• horse-enjoy stale bread, soft apples (I would make sauce if I have enough)…treats just because I love them and enjoy their company. They do work for us and provide me with good excercise.  Ya’ cleaning stalls and riding-it’s a two for one… excercise and meditation quiet time.


  • dog/cats-Provide no food value but are part of our family and do provide some sort of protection for our other animals and us. Or at least I like to think so. I know the cats keep the mice, chipmunks and moles away. The dog always lets us know when someone or something (coyote, moose, bear, fox, mink) is in the yard. I will feed them bits of meat trimmings, bones, cheese, rice, milk and eggs. This helps suppliment their regular diet. Maybe a left over peanut butter sandwich from a lunch bag and stale crackers.


  • compost-hardly any food is sent here. Last week I added potato peels because they were a bit pitty. Strawberry tops & corn cobs after the chickens were done with them. Tea and coffee grounds (tea and coffee could have been dug into the gardens but it was raining so hard). If I had a worm bin it would be above the compost bin. This type of stuff would have been given to them. The worm bin is on my list to get up and running this summer. Worms will make great fertilizer for the gardens and feed the chickens.

I did have several banana peels that I blended in the blender until very small and burried them next to the rose bushes. The cooking water from some veggies such as spinach is cooled and given to the growing plants in the garden (in garden season).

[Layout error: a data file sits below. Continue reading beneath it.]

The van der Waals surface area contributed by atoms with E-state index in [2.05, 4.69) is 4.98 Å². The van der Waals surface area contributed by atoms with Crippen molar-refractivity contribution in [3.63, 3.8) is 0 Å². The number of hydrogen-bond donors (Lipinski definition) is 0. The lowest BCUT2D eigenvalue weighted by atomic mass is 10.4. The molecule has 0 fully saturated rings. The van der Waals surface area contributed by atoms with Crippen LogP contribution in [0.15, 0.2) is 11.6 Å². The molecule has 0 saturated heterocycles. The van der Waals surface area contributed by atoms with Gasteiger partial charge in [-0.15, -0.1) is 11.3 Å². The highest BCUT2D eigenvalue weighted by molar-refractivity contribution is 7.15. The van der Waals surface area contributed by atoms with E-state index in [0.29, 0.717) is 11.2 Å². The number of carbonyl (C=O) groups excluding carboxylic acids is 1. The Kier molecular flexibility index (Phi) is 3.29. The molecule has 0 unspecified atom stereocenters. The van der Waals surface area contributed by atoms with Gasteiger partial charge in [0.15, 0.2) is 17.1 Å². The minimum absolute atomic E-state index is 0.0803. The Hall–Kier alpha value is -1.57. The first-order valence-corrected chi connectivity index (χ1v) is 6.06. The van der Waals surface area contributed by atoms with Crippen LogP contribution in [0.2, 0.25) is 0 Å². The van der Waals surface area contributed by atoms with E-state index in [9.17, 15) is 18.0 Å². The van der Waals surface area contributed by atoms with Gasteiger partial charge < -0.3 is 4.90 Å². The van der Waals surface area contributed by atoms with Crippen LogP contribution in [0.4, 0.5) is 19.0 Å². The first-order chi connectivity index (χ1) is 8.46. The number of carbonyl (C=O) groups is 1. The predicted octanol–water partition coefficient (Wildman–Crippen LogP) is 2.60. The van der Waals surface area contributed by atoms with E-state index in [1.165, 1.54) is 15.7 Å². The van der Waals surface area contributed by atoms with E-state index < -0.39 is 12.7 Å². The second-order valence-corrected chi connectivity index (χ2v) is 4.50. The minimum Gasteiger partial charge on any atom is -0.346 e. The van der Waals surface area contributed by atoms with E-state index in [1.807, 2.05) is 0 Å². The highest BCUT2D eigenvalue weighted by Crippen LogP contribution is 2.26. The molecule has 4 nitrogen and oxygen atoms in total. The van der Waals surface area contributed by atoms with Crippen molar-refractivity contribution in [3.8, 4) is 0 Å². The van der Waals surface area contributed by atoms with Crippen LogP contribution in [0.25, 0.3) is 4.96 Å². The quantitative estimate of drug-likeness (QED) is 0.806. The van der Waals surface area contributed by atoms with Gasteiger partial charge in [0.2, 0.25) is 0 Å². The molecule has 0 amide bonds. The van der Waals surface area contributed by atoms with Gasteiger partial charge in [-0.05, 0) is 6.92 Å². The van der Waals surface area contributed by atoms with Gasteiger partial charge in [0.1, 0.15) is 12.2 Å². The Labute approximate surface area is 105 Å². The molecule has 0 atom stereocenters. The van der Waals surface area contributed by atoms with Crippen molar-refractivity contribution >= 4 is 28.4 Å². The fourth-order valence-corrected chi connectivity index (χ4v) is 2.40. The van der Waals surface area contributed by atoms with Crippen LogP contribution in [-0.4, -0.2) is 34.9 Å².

So mostly our compost is garden materials and saved papers. Our mail and newspapers when we are done with it is shredded and saved for the chickens bedding, once used the dirty bedding and chicken manure will head to the compost bin. With this system composting is mostly a seasonal activity apart from the manure pile. Some of the newspapers are saved and used for mulch in the garden. After a winter of saving newspapers there are plenty to go around. If I should need more the recycling center has piles of them I can take.

herbs in potsOur lawn mowers are self mulching sending the grass clipping right back into the grass so there isn’t anything to rake up there. It’s not that lawn is a huge priority but we do have some, mostly clover, and this keeps it looking nice and that’s about all the attention it will ever get around here. I do pick violets, red clover blossoms and dandelions out of it in season.

Even an egg shell has value to be turned back into food. I wash, dry and powder/crush them to feed to the chickens and dog. They also end up in the bottom of planting holes for the tomatoes along with an aspirin or two. They are a good source of calcium.

Thinking about food with these values should open up a whole new way to see what’s left on your table and not simply tossed into the trash. You paid for it use it!


Posted on June 22, 2009, in Gardening, Planning, The Barn and tagged , . Bookmark the permalink. 1 Comment.

  1. awesome. I loved reading this bit entry. Really great that everything is used so efficiently and nothing is really ‘thrown’ away. I can’t wait to move out of the city!